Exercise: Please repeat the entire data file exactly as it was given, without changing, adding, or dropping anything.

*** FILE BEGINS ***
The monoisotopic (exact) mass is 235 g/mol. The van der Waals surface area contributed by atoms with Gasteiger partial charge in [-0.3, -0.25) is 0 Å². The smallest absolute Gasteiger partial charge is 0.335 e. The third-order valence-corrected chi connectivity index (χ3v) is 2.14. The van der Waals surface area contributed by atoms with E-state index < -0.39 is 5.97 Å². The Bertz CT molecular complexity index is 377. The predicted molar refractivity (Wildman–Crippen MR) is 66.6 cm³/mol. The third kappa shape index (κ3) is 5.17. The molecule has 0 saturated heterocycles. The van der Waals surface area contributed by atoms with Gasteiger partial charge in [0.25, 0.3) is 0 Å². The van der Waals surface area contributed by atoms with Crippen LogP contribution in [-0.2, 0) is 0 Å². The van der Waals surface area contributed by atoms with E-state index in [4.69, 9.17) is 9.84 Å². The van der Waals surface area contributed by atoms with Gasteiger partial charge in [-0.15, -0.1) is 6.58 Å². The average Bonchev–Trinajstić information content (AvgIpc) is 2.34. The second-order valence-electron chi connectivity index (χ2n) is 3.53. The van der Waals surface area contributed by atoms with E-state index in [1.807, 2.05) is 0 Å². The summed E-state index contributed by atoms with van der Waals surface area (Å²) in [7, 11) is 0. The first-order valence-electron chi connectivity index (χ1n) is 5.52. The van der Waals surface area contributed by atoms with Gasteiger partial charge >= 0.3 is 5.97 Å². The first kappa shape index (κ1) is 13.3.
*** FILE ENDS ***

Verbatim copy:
The monoisotopic (exact) mass is 235 g/mol. The van der Waals surface area contributed by atoms with Gasteiger partial charge in [-0.3, -0.25) is 0 Å². The smallest absolute Gasteiger partial charge is 0.335 e. The third-order valence-corrected chi connectivity index (χ3v) is 2.14. The van der Waals surface area contributed by atoms with E-state index < -0.39 is 5.97 Å². The Bertz CT molecular complexity index is 377. The predicted molar refractivity (Wildman–Crippen MR) is 66.6 cm³/mol. The third kappa shape index (κ3) is 5.17. The molecule has 0 saturated heterocycles. The van der Waals surface area contributed by atoms with Gasteiger partial charge in [0.25, 0.3) is 0 Å². The van der Waals surface area contributed by atoms with Crippen LogP contribution in [-0.2, 0) is 0 Å². The van der Waals surface area contributed by atoms with E-state index in [4.69, 9.17) is 9.84 Å². The van der Waals surface area contributed by atoms with Gasteiger partial charge in [-0.15, -0.1) is 6.58 Å². The average Bonchev–Trinajstić information content (AvgIpc) is 2.34. The second-order valence-electron chi connectivity index (χ2n) is 3.53. The van der Waals surface area contributed by atoms with E-state index in [1.807, 2.05) is 0 Å². The summed E-state index contributed by atoms with van der Waals surface area (Å²) in [7, 11) is 0. The first-order valence-electron chi connectivity index (χ1n) is 5.52. The van der Waals surface area contributed by atoms with Gasteiger partial charge >= 0.3 is 5.97 Å². The first kappa shape index (κ1) is 13.3.